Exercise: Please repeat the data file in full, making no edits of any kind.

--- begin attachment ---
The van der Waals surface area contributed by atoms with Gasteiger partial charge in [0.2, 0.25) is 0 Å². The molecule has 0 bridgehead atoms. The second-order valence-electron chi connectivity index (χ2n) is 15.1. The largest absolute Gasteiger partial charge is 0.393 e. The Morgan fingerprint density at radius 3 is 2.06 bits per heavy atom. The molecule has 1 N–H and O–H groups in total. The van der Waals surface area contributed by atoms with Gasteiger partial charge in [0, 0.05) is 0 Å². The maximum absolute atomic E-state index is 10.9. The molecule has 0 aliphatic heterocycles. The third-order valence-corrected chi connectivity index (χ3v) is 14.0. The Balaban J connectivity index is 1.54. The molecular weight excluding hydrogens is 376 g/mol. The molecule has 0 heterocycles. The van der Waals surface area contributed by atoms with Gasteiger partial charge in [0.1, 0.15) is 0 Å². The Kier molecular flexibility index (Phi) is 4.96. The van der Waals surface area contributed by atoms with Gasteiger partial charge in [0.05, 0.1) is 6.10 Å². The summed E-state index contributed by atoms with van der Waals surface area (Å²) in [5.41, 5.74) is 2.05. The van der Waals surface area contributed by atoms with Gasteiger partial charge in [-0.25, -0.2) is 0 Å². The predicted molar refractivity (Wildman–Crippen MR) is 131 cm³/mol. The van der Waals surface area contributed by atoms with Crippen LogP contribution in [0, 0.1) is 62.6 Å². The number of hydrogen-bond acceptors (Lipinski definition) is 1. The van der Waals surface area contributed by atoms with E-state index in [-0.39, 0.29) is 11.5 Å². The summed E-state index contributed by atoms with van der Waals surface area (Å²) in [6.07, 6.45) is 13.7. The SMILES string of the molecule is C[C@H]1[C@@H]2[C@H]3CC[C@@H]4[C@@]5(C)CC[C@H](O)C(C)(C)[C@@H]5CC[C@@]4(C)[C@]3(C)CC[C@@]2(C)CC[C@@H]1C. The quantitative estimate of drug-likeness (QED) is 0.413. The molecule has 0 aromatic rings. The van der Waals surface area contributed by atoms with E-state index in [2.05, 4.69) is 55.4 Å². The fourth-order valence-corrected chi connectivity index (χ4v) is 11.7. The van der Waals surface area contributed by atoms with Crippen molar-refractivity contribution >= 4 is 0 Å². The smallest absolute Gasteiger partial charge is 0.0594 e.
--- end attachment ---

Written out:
The van der Waals surface area contributed by atoms with Gasteiger partial charge in [0.2, 0.25) is 0 Å². The molecule has 0 bridgehead atoms. The second-order valence-electron chi connectivity index (χ2n) is 15.1. The largest absolute Gasteiger partial charge is 0.393 e. The Morgan fingerprint density at radius 3 is 2.06 bits per heavy atom. The molecule has 1 N–H and O–H groups in total. The van der Waals surface area contributed by atoms with Gasteiger partial charge in [0, 0.05) is 0 Å². The maximum absolute atomic E-state index is 10.9. The molecule has 0 aliphatic heterocycles. The third-order valence-corrected chi connectivity index (χ3v) is 14.0. The Balaban J connectivity index is 1.54. The molecular weight excluding hydrogens is 376 g/mol. The molecule has 0 heterocycles. The van der Waals surface area contributed by atoms with Gasteiger partial charge in [0.1, 0.15) is 0 Å². The Kier molecular flexibility index (Phi) is 4.96. The van der Waals surface area contributed by atoms with Gasteiger partial charge in [0.05, 0.1) is 6.10 Å². The summed E-state index contributed by atoms with van der Waals surface area (Å²) in [5.41, 5.74) is 2.05. The van der Waals surface area contributed by atoms with Gasteiger partial charge in [-0.25, -0.2) is 0 Å². The predicted molar refractivity (Wildman–Crippen MR) is 131 cm³/mol. The van der Waals surface area contributed by atoms with Crippen LogP contribution in [0, 0.1) is 62.6 Å². The number of hydrogen-bond acceptors (Lipinski definition) is 1. The van der Waals surface area contributed by atoms with E-state index in [-0.39, 0.29) is 11.5 Å². The summed E-state index contributed by atoms with van der Waals surface area (Å²) in [6.07, 6.45) is 13.7. The SMILES string of the molecule is C[C@H]1[C@@H]2[C@H]3CC[C@@H]4[C@@]5(C)CC[C@H](O)C(C)(C)[C@@H]5CC[C@@]4(C)[C@]3(C)CC[C@@]2(C)CC[C@@H]1C. The quantitative estimate of drug-likeness (QED) is 0.413. The molecule has 0 aromatic rings. The van der Waals surface area contributed by atoms with E-state index in [2.05, 4.69) is 55.4 Å². The fourth-order valence-corrected chi connectivity index (χ4v) is 11.7. The van der Waals surface area contributed by atoms with Crippen molar-refractivity contribution >= 4 is 0 Å². The smallest absolute Gasteiger partial charge is 0.0594 e.